I take issue with Quindlen’s whining about the disappearance of handwritten letters. For me, neither the handwriting nor the hard copy carries enough benefits to outweigh the efficiency of keyboarding and email, not to mention how many trees we’re saving.

Click here to read the full Write My Memoirs review of Write for Your Life on Goodreads.

More Services Coming to Write My Memoirs Authors

blank, open book and pencil

We have some exciting announcements! You have always been able to write your memoir in your free account here on Write My Memoirs. That courtesy will remain! Keep your writing in your account, and access it from anywhere, anytime.

For many years we’ve also offered writing services to Write My Memoirs authors as well as to the general public. We’ll edit your work or ghostwrite your book for you, and you retain all rights, of course. When your manuscript is ready, we provide self-publishing services that include layout and simple cover design.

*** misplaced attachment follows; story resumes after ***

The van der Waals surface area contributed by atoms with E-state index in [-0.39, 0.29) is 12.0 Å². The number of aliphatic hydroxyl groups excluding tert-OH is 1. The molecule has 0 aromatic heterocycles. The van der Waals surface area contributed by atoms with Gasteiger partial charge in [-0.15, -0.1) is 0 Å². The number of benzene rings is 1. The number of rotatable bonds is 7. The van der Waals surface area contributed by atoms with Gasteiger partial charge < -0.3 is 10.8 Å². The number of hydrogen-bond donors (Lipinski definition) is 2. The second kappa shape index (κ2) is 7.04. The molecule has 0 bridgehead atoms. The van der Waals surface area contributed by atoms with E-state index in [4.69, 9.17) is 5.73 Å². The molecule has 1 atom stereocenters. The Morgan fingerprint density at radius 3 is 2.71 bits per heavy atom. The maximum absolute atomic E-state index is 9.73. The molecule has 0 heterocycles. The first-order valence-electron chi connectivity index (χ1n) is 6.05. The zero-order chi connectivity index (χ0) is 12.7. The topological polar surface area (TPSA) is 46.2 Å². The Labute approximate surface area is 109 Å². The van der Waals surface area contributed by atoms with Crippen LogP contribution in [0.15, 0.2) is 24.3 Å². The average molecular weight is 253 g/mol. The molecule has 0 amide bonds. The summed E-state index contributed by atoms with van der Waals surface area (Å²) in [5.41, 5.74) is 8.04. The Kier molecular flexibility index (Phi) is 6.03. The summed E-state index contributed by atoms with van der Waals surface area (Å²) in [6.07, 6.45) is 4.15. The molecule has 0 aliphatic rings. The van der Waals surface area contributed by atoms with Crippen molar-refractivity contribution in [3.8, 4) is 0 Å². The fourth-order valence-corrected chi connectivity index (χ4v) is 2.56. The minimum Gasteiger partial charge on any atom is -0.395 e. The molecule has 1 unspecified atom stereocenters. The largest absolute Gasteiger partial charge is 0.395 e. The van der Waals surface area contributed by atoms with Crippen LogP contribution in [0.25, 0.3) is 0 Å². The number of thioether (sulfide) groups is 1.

All of that will continue. So what’s new?

We want to make your dream of writing a memoir come true. Sometimes getting started is the hardest part, and that’s where we’ll soon be adding services. How should you begin Chapter One? Which stories should you include? Should you follow a chronological structure or jump around throughout your life?

These questions can trip you up, but we’re very familiar with the struggles memoir authors face and how to get over the hurdles. Some questions have easy answers, while others will take a conversation to help you make decisions. There is no best way to write a memoir, but there may be a best way for you to write yours. We’ll help you identify it.

We’ll supply motivation, too, not only by giving you specific assignments and checking in with you, but also by doing some editing and organizing as you proceed. Seeing your book come to life little by little motivates you to continue even when other demands are competing for your time.